July 10, 2020
By Ned Rozell
As I started hiking a ridgetop during the July 4th weekend, a friend told me to look for the mushroom rock ahead.
At first, I thought I may have heard her wrong.
But a few hours later I saw the rock she was talking about. It appeared to be a granite tor, but looked more like a mushroom than the gray fingers and fists we Alaskans recognize.
What is a granite tor? We have those blocky towers of rock here in Interior Alaska, and in other places that escaped being run over by glaciers.
Because Alaska is such a cold place, and is home to thousands of glaciers, it’s hard to believe that its cold heart was once a grassland, when Manhattan and Chicago were smothered beneath blue ice.
Twenty-thousand years ago, at the height of the last ice age, Alaska was connected to Siberia in a wide, grassy plain, the home of horses and bison. The Bering Land Bridge was free of ice, as was middle Alaska, from Nome eastward to Eagle and beyond to the Yukon Territory.
All of Alaska was not ice-free, though. During the most recent ice age, the Alaska Range and all the land south of it was beneath an ice sheet. To the north, the Brooks Range was also solid ice, as was an area of Southwest Alaska where quirky glaciers still exist in the Ahklun Mountains.
If glaciers had pressed down in Interior Alaska, they would have sheared off the rock protrusions we know as tors. Where you find tors, you can imagine a Pleistocene pathway for plants and animals.
Tors exist in areas where there is granite, a coarse-grained, hard rock. After many, many years of wind and water eroding softer materials away, the granite tors have endured.
“Most of the Interior’s big tors predate the Last Glacial Maximum (about 20,000 years ago) and are the product of literally millions of years of weathering in ice-free terrain,” said Dan Mann, a University of Alaska Fairbanks expert on ancient landscapes.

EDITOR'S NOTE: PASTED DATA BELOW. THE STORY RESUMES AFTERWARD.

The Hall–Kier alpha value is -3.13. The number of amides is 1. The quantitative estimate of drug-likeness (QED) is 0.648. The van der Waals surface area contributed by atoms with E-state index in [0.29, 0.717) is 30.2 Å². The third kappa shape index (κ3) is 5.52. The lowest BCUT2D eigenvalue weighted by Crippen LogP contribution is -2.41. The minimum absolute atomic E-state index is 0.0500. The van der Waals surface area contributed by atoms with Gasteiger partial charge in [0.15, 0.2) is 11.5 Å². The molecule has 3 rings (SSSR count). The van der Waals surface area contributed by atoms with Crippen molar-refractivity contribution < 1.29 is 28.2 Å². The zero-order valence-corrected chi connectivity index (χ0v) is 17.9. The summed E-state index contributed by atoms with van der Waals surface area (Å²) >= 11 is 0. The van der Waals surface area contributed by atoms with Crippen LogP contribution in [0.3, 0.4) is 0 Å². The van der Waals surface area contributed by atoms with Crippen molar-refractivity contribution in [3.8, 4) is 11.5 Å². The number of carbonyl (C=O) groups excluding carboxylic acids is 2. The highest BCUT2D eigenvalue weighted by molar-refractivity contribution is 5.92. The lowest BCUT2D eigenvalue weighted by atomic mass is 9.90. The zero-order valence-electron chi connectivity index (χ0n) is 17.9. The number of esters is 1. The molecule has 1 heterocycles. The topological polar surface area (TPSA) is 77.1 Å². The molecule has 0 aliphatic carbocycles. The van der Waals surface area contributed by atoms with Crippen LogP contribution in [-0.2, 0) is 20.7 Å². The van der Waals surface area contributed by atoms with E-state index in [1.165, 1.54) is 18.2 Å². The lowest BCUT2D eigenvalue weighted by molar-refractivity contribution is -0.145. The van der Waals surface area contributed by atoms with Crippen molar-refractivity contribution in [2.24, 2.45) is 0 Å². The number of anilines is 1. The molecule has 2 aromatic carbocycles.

In Alaska, water enters the cracks in tors and, when it freezes, shoves the rocks apart. Over thousands of years, tors shed their own rocky terraces. These plateaus, often covered with low vegetation, are nearly flat, and can be pleasant places to walk.
The tors started as blobs of molten rock deep within the earth. The magma rose through denser rock, hardened into granite and eventually met the air as the ground surface weathered away.
Granite tors are scattered on hilltops all over middle Alaska, from near Serpentine Hot Springs on the Seward Peninsula to the Chena River State Recreation Area outside Fairbanks, which features a Granite Tors Trail.
As for the mushroom-shaped tors, Mike Whalen of the Geophysical Institute said he suspects the granite there formed with some sort of layering process, and the rocky stem of the tor was softer than its cap.
“It probably could have formed from wind sand-blasting the thing,” he said.
If so, that mushroom is a yardang. A yardang is a landform created by wind, often where water is scarce and the wind usually blows from the same direction.
Geophysical Institute has provided this column free in cooperation with the UAF research community. More of Ned’s columns can be found here. Follow Ned Rozell on Twitter at @NedRozell and on Instagram at @neddyrozell.